When attending your appointments, it is likely you will encounter a number of tests that are intended to help your doctor detect and identify any problems with your eyes.
Visual acuity tests are used to determine the smallest letters you can read on a standardized chart or card held 20 feet (6 meters) away. Ophthalmologists routinely use a number of different standardized charts in their practices.
Dilation involves putting drops into your eyes that dilate the pupils. This test uses a bright light and a magnifying lens to assess your retina and optic nerve for any problems. Using different lenses allows different parts of the eye to be seen in more detail.
Optical Coherence Tomography, or OCT, might sound complicated, but it’s really just a light that scans your retina. The scan produces a visualization of the different layers of the retina, producing a sort of map that lets the doctor or nurse measure its thickness and view retinal details. This is important for understanding exactly what’s happening around your macula.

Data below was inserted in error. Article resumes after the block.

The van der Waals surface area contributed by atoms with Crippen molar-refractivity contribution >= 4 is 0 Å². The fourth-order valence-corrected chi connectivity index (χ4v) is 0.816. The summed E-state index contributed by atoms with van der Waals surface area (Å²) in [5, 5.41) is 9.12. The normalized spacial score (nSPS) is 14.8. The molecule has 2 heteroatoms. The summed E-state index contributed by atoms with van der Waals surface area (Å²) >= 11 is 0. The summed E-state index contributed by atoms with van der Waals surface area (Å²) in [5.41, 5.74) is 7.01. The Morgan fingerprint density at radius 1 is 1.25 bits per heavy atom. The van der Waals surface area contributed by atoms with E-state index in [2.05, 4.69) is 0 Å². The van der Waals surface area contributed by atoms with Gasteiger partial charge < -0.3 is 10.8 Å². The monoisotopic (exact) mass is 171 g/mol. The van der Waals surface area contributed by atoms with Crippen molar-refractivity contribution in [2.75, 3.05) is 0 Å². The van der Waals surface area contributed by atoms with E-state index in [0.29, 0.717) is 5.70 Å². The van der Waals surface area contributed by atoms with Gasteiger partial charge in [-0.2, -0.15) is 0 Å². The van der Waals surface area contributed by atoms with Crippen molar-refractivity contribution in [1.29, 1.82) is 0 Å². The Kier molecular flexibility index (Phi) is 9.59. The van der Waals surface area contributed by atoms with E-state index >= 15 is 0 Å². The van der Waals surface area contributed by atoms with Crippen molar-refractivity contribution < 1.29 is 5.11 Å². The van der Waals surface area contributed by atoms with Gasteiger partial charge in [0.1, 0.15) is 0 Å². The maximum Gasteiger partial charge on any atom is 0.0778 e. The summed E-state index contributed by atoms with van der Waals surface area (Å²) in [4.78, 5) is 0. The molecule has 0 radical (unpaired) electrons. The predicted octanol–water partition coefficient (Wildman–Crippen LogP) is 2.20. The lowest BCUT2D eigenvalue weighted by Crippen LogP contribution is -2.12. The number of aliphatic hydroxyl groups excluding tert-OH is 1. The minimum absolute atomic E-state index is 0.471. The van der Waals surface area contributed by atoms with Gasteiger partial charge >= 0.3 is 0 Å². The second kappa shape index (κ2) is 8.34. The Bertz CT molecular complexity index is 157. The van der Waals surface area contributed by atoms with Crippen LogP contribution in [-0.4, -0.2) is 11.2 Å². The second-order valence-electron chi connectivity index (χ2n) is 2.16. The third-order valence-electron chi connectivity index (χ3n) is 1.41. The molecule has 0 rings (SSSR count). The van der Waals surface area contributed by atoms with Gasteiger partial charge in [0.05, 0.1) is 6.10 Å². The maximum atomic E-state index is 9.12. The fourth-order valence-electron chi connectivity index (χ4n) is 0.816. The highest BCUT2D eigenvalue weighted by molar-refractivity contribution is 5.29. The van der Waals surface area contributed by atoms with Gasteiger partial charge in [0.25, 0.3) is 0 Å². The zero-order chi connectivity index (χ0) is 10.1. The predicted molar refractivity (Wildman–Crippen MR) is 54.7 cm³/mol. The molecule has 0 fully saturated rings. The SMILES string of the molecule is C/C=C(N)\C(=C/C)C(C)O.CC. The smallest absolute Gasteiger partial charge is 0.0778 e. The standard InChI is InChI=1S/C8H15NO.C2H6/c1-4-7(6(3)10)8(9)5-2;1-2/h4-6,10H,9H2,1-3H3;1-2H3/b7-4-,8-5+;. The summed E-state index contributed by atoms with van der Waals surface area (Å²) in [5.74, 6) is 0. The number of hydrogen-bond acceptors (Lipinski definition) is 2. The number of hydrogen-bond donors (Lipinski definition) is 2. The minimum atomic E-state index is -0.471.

Fluorescein angiography is a procedure where a dye is injected into your bloodstream. It highlights the blood vessels at the back of your eye, which helps your doctor or nurse assess how leaky they are, and whether they have become restricted in any way.
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